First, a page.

4. Social etiquette! Nothing kills a first impression quite like texting. Make sure your phone is off or on silent. This is your golden opportunity to build your network and land a job; not the time for Twitter and Instagram! Eye contact, a strong handshake, and a professional appearance really make a difference! Additionally, fresh breath is important, but make sure if you are chewing gum to spit it out before meeting employers. Remember, small things make a big difference.

I know searching for a job or internship can be stressful, but it doesn’t have to be! If you are prepared and use your resources, it can be a pretty painless process. For more help, visit the Career Center.

Shelby Hillers
Career Peer Advisor
Career Center

Freaked Out by Networking? Join the Club

bag_people_networkingI have a friend named Mark. He’s a real entertainer, always at the center of any gathering.  Mark loves meeting new people.  Male, female, young, old—he doesn’t care. He’ll talk to anyone. He sometimes goes out on Friday or Saturday nights by himself, just for the thrill of it. When Mark encounters a room full of unfamiliar faces, you can just see him get all twitchy with excitement.

You probably know someone like Mark. (These people tend to have a lot of friends!) But let’s be honest: Most of us feel downright uncomfortable when we think about introducing ourselves to a bunch of strangers. Approach someone out of the blue? With no introduction? Without any friends for support? Nooooooo thanks.

In a structured college environment, it’s relatively easy to approach people for help. After all, a big part of the jobs of professors, advisors, counselors, and financial aid officers is helping students. But what happens when you need to start looking for internships or, especially, full-time jobs? You’ll need to seek help beyond the campus community—and that’s when things get complicated.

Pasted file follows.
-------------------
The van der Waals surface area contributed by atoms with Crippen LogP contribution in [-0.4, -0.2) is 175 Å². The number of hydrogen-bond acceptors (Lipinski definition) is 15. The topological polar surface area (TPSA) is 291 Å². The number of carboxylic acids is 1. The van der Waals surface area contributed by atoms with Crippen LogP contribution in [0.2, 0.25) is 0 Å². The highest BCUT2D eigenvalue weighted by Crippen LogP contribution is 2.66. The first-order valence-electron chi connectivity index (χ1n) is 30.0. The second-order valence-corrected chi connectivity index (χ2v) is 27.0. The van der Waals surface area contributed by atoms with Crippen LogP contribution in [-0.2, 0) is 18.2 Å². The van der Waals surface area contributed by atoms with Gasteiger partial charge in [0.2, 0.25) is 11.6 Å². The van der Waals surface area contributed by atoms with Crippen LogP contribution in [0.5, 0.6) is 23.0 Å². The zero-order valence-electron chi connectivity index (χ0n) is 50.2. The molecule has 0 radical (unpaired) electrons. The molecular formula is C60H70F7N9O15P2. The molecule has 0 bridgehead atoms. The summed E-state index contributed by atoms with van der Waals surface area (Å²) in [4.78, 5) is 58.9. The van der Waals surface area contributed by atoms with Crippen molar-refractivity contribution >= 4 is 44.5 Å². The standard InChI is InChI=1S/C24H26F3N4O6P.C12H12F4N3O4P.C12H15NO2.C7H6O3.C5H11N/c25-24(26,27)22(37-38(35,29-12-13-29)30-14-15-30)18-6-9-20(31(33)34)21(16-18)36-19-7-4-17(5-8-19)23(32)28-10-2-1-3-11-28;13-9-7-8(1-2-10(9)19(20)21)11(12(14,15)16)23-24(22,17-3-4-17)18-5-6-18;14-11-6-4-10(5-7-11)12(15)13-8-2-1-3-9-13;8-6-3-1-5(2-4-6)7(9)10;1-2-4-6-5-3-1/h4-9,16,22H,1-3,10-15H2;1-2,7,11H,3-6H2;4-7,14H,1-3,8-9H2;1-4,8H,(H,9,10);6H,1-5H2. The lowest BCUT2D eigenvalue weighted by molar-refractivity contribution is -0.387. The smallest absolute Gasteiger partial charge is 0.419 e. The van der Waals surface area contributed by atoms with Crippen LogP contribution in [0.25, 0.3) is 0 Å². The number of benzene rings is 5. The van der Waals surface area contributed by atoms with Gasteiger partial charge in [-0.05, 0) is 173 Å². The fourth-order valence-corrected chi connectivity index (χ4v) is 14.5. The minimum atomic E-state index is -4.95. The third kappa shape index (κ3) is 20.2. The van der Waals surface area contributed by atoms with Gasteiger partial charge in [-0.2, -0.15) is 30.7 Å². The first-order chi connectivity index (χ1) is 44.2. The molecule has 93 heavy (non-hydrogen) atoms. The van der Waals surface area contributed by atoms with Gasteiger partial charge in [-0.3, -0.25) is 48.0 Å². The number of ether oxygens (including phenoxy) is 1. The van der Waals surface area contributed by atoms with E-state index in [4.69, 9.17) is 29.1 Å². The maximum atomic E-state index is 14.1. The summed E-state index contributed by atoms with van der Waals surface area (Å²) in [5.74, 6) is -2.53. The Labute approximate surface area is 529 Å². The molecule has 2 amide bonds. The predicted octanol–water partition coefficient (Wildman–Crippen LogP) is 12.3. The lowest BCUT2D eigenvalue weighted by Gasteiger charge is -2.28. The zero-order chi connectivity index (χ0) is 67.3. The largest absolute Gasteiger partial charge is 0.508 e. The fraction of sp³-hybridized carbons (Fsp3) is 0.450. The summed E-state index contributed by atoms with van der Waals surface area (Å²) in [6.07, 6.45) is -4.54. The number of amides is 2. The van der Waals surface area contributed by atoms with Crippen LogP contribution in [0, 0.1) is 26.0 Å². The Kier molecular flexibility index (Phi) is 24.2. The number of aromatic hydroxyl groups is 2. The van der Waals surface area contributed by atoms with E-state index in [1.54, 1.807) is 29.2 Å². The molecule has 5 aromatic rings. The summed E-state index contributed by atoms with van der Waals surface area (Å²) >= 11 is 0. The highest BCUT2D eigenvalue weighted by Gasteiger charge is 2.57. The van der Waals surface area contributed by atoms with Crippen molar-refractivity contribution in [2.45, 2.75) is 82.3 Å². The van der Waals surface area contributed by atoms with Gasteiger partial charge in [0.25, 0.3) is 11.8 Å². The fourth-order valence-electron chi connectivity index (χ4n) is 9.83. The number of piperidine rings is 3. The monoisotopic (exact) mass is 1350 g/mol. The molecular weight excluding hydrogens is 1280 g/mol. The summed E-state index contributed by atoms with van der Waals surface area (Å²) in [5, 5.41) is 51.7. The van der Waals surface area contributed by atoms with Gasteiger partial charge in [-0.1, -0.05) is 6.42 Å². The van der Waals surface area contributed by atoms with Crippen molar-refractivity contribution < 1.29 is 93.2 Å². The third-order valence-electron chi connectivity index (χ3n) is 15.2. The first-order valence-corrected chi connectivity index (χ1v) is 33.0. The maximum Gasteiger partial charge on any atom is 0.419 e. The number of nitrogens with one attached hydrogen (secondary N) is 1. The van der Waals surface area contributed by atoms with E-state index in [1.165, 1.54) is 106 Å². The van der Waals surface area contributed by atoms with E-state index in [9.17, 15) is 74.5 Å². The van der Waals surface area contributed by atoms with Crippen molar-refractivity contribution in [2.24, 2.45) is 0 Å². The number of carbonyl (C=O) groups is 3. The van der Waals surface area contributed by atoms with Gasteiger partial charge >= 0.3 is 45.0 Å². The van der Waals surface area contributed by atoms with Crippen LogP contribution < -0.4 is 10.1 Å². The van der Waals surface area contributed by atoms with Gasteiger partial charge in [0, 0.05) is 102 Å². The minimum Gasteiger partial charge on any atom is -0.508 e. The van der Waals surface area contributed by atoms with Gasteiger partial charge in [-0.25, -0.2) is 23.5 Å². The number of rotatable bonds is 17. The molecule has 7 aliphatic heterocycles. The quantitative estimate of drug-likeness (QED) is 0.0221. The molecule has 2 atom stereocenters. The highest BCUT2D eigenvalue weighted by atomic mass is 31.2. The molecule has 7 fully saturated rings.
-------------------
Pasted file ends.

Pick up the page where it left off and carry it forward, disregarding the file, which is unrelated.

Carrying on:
Networking is the art of initiating and maintaining relationships for the purpose of exchanging contacts, tips about available positions, and professional advice or opportunities. Nowadays that can involve online outreach through LinkedIn and resources like the TU Career Mentor Database.  Networking also involves getting in touch with everyone you already know. Relatives, family friends, and community acquaintances are all great sources of information about jobs.

Sooner or later, though, you’ll need to start networking within your professional community—strangers who work in your field of choice. And the best, most meaningful connections come from face-to-face meetings. As a student, you have many opportunities to meet local professionals. Some departments and student groups host alumni panels, and the Career Center coordinates all sorts of employer visits to campus, including Employer Mock Interviews on October 11 and the Fall Career & Internship Fair on October 24. (Keep an eye on our calendar of events.)

But what if you hate talking to strangers? How do you even begin to feel comfortable in a networking situation?

1. Figure out what you want in advance. Better still, practice concisely describing what you want. A job? What kind of job, specifically? What kind of employer do you envision yourself working for? Be ready to talk about it!

2. Know how to describe yourself. What interesting things have you done, or characteristics do you have? How might they relate, even loosely, to the career you’re looking for? (Contact the Career Center if you need help.)

 3. Don’t underestimate the obvious. “Smile, shake hands firmly, look ’em in the eye.” That is your mantra.

4. Start small. At your very first networking event, maybe you don’t try to win over everyone in the room. Maybe instead you chat with two or three people, then call it a day.

5. Ask lots of questions. It’s always easiest if the other person does most of the talking, am I right? Additionally, most people love talking about themselves and their career. They’ll be flattered that you seem so interested.

6. Instantly forgive yourself for mistakes. Did you stumble over your words or accidentally interrupt someone? Laugh it off, or just ignore it. No one cares if you’re a master networker. They want to see a good attitude and a little bit of personality.

7. End conversations gracefully. When you sense that the chatter is winding down and it’s time to move on, it’s fine to reach out for another handshake, make eye contact, and say warmly, “I’m so glad we had the chance to meet. Enjoy the rest of the afternoon!”

8. Embrace the awkwardness. Yes, some pauses will linger just a bit too long. Yes, your face will hurt from smiling too much. Don’t worry about it. Almost everyone else is quite literally feeling the same way you are—some just have more practice at hiding it.

Let’s say you take a chance and attend a networking event. Will you be nervous? Probably. Will it be worth it? Almost definitely—if only to experience those sweaty palms, those awkward pauses, and that feeling of relief when you realize this networking thing isn’t all that bad.

Kacie Glenn, Career Center

(October is Career Month! Check out our many cool upcoming events, including the fair. Attend three events to automatically receive a free, faux-leather business portfolio debossed with the TU logo.)